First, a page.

urne, whose adjectives are practically blanks. Other poets have manipulated a great variety of metres and forms; but few have studied the forms and metres which they use so carefully as has Pound. His ballad of the "Goodly Fere" shows great knowledge of the ballad form:
I ha' seen him cow a thousand men
On the hills o' Galilee,
They whined as he walked out calm between
Wi' his eyes like the grey o' the sea.
Like the sea that brooks no voyaging
With the winds unleashed and free,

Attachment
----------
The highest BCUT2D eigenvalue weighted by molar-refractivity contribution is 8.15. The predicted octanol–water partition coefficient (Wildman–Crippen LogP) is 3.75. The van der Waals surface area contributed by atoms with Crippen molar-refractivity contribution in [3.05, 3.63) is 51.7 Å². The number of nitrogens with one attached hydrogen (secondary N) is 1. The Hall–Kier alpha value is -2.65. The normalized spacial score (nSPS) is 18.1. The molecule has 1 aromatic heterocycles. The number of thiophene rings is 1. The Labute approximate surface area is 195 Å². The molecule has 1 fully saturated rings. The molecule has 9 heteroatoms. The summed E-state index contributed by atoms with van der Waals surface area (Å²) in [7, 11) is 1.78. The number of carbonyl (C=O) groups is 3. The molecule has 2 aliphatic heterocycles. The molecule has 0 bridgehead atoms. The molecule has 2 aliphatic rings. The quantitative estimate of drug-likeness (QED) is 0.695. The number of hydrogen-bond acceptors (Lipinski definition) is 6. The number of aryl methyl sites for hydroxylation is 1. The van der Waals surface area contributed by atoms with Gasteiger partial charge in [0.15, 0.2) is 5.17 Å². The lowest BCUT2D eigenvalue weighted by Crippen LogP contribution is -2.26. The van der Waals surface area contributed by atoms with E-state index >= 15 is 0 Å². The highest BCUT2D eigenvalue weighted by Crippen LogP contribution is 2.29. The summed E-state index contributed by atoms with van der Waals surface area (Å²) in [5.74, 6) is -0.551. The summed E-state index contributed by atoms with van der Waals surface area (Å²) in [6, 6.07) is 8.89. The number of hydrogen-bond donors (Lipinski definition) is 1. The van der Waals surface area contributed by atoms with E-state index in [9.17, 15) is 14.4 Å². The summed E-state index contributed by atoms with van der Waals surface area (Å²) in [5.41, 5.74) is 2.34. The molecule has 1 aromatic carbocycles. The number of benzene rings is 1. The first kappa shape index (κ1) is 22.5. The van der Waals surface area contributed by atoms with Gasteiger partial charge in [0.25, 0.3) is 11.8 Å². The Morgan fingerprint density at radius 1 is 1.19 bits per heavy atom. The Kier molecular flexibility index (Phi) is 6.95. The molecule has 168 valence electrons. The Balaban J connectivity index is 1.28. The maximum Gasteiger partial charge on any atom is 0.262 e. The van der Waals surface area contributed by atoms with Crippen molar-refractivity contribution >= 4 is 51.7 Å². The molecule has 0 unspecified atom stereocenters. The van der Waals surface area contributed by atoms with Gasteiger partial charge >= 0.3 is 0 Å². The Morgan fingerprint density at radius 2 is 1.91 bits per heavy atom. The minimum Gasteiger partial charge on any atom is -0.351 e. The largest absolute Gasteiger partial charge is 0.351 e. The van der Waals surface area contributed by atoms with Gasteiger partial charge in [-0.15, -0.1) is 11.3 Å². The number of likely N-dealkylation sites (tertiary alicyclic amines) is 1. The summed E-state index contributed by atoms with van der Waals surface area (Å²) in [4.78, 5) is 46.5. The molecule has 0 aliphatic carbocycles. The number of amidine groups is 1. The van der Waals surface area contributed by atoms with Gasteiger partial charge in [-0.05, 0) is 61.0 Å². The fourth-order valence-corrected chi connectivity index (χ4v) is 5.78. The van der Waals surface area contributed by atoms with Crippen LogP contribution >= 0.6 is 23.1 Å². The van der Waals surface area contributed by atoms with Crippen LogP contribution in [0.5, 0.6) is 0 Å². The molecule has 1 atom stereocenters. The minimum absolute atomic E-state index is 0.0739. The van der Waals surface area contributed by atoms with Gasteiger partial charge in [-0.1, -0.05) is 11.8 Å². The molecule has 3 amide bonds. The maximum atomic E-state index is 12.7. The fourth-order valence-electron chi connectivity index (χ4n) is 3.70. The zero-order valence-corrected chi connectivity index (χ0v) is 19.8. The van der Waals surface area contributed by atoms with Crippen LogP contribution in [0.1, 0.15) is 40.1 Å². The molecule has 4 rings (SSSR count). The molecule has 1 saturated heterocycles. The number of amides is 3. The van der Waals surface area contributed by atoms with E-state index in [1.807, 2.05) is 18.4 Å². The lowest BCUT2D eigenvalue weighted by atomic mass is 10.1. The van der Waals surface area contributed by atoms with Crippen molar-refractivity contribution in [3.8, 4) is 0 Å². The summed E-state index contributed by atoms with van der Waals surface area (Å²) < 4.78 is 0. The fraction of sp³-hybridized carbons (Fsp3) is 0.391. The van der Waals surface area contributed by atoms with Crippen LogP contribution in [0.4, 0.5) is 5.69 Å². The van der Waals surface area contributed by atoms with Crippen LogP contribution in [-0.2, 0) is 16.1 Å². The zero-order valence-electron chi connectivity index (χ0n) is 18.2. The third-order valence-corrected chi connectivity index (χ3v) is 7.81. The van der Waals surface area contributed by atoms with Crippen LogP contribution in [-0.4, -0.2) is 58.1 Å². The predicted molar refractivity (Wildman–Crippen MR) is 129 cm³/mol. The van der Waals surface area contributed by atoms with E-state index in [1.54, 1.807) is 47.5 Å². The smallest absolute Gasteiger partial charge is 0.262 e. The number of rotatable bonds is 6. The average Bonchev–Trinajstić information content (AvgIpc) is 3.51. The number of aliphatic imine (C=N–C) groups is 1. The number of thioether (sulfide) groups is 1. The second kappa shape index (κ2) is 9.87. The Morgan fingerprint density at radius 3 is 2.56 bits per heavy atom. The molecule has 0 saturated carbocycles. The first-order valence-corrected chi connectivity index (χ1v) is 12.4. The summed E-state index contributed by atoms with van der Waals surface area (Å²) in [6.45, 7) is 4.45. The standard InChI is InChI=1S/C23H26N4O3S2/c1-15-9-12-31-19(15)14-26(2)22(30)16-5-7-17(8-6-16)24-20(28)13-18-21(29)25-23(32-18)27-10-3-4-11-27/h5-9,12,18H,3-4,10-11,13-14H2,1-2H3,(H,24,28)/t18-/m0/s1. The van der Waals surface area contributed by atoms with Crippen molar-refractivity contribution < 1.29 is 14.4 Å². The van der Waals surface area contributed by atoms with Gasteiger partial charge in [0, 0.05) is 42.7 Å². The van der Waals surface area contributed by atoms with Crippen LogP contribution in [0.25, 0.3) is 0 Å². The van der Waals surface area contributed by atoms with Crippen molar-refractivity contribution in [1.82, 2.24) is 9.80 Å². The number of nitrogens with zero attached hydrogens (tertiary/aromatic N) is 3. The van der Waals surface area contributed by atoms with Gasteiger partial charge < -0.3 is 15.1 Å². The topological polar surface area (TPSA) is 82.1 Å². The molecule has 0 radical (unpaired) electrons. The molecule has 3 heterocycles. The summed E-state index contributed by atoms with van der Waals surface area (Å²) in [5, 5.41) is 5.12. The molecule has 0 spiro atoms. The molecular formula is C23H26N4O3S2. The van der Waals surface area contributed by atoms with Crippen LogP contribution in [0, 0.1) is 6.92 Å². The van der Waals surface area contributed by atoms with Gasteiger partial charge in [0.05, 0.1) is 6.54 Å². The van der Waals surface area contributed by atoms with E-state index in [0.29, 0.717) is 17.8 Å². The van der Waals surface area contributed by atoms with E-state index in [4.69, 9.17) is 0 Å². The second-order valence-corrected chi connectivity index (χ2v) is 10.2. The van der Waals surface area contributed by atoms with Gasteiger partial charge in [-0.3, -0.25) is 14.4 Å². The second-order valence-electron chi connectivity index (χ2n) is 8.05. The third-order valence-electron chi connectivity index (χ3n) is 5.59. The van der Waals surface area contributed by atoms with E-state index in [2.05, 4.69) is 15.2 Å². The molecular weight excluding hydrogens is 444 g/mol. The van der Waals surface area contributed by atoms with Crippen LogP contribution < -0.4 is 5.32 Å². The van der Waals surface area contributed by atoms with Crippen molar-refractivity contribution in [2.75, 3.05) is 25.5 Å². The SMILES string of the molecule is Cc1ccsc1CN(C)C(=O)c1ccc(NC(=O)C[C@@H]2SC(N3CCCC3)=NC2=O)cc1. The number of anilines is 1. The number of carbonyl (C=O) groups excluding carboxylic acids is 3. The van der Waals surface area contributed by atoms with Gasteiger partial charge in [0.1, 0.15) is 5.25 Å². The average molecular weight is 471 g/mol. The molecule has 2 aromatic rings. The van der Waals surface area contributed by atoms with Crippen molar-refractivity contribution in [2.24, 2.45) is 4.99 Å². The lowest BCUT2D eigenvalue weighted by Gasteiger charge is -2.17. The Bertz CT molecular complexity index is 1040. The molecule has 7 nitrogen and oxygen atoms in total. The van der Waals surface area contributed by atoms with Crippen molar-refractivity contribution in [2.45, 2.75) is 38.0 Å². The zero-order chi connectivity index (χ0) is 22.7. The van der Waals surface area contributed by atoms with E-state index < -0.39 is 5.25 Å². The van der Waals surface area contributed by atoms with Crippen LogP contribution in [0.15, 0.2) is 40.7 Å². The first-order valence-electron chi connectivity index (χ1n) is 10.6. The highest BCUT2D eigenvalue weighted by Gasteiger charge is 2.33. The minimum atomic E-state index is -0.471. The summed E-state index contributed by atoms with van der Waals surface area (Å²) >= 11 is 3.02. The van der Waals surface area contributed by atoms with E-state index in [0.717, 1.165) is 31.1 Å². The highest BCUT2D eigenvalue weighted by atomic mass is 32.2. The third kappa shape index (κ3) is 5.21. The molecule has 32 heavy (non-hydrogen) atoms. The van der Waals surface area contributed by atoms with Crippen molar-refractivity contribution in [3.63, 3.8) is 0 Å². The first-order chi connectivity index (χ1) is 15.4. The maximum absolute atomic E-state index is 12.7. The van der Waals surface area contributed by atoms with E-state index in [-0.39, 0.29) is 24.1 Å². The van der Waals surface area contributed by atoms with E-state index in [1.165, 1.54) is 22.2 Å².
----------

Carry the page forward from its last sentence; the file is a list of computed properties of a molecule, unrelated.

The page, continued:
Like the sea that he cowed at Genseret
Wi' twey words spoke suddently.
A master of men was the Goodly Fere
A mate of the wind and sea,
If they think they ha' slain our Goodly Fere
They are fools eternally.
I ha' seen him eat o' the honey-comb
Sin' they nailed him to the tree.
And from this we turn to a very different form in the
"Altaforte," which is perhaps the best sestina that has
been written in English:
Damn it all! all this